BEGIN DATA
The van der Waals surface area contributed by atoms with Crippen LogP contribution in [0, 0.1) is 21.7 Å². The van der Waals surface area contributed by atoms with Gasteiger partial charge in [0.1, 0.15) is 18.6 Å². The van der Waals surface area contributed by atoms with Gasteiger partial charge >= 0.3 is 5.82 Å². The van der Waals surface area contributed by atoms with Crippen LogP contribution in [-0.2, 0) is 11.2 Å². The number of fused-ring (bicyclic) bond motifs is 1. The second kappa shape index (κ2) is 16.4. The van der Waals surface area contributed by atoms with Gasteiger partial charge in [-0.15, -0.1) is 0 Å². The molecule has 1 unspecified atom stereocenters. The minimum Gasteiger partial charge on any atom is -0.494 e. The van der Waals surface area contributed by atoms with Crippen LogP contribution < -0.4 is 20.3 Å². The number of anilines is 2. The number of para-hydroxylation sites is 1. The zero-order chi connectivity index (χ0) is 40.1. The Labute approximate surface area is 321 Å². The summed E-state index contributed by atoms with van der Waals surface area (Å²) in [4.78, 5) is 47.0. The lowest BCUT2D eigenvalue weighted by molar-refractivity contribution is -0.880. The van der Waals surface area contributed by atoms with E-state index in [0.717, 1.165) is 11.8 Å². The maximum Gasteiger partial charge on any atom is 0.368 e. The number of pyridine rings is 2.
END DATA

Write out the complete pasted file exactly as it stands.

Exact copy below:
The van der Waals surface area contributed by atoms with Crippen LogP contribution in [0, 0.1) is 21.7 Å². The van der Waals surface area contributed by atoms with Gasteiger partial charge in [0.1, 0.15) is 18.6 Å². The van der Waals surface area contributed by atoms with Gasteiger partial charge >= 0.3 is 5.82 Å². The van der Waals surface area contributed by atoms with Crippen LogP contribution in [-0.2, 0) is 11.2 Å². The number of fused-ring (bicyclic) bond motifs is 1. The second kappa shape index (κ2) is 16.4. The van der Waals surface area contributed by atoms with Gasteiger partial charge in [-0.15, -0.1) is 0 Å². The molecule has 1 unspecified atom stereocenters. The minimum Gasteiger partial charge on any atom is -0.494 e. The van der Waals surface area contributed by atoms with Crippen LogP contribution < -0.4 is 20.3 Å². The number of anilines is 2. The number of para-hydroxylation sites is 1. The zero-order chi connectivity index (χ0) is 40.1. The Labute approximate surface area is 321 Å². The summed E-state index contributed by atoms with van der Waals surface area (Å²) in [4.78, 5) is 47.0. The lowest BCUT2D eigenvalue weighted by molar-refractivity contribution is -0.880. The van der Waals surface area contributed by atoms with E-state index in [0.717, 1.165) is 11.8 Å². The maximum Gasteiger partial charge on any atom is 0.368 e. The number of pyridine rings is 2.